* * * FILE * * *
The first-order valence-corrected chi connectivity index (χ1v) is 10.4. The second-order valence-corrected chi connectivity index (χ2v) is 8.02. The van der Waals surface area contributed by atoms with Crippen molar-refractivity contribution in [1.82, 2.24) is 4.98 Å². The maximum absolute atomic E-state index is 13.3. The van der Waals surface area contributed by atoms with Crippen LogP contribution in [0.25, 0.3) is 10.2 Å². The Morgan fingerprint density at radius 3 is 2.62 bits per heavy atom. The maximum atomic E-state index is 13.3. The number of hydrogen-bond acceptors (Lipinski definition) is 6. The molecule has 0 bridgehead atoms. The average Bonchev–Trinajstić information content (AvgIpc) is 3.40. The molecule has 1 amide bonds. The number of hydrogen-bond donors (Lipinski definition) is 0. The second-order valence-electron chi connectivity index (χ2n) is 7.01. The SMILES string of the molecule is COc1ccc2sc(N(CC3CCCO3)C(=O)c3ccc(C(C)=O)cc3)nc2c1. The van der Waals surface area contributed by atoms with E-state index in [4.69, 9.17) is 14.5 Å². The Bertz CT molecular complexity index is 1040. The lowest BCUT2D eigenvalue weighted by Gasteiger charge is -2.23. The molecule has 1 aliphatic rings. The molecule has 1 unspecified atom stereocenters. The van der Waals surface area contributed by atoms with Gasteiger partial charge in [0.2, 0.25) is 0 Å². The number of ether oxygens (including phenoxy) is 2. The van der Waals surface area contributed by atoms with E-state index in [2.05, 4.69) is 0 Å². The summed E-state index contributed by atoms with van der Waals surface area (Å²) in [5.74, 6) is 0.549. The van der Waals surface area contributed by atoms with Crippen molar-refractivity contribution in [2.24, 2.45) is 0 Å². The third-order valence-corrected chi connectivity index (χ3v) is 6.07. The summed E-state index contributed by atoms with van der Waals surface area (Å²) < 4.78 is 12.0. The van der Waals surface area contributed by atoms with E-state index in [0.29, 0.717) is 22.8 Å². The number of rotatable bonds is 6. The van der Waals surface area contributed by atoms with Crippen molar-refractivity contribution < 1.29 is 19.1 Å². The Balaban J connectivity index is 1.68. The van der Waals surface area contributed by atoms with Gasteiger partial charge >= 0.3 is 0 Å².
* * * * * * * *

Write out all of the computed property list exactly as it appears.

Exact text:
The first-order valence-corrected chi connectivity index (χ1v) is 10.4. The second-order valence-corrected chi connectivity index (χ2v) is 8.02. The van der Waals surface area contributed by atoms with Crippen molar-refractivity contribution in [1.82, 2.24) is 4.98 Å². The maximum absolute atomic E-state index is 13.3. The van der Waals surface area contributed by atoms with Crippen LogP contribution in [0.25, 0.3) is 10.2 Å². The Morgan fingerprint density at radius 3 is 2.62 bits per heavy atom. The maximum atomic E-state index is 13.3. The number of hydrogen-bond acceptors (Lipinski definition) is 6. The molecule has 0 bridgehead atoms. The average Bonchev–Trinajstić information content (AvgIpc) is 3.40. The molecule has 1 amide bonds. The number of hydrogen-bond donors (Lipinski definition) is 0. The second-order valence-electron chi connectivity index (χ2n) is 7.01. The SMILES string of the molecule is COc1ccc2sc(N(CC3CCCO3)C(=O)c3ccc(C(C)=O)cc3)nc2c1. The van der Waals surface area contributed by atoms with E-state index in [4.69, 9.17) is 14.5 Å². The Bertz CT molecular complexity index is 1040. The lowest BCUT2D eigenvalue weighted by Gasteiger charge is -2.23. The molecule has 1 aliphatic rings. The molecule has 1 unspecified atom stereocenters. The van der Waals surface area contributed by atoms with Gasteiger partial charge in [0.2, 0.25) is 0 Å². The number of ether oxygens (including phenoxy) is 2. The van der Waals surface area contributed by atoms with E-state index in [2.05, 4.69) is 0 Å². The summed E-state index contributed by atoms with van der Waals surface area (Å²) in [5.74, 6) is 0.549. The van der Waals surface area contributed by atoms with Crippen molar-refractivity contribution in [2.24, 2.45) is 0 Å². The third-order valence-corrected chi connectivity index (χ3v) is 6.07. The summed E-state index contributed by atoms with van der Waals surface area (Å²) < 4.78 is 12.0. The van der Waals surface area contributed by atoms with E-state index in [0.29, 0.717) is 22.8 Å². The number of rotatable bonds is 6. The van der Waals surface area contributed by atoms with Crippen molar-refractivity contribution < 1.29 is 19.1 Å². The Balaban J connectivity index is 1.68. The van der Waals surface area contributed by atoms with Gasteiger partial charge >= 0.3 is 0 Å².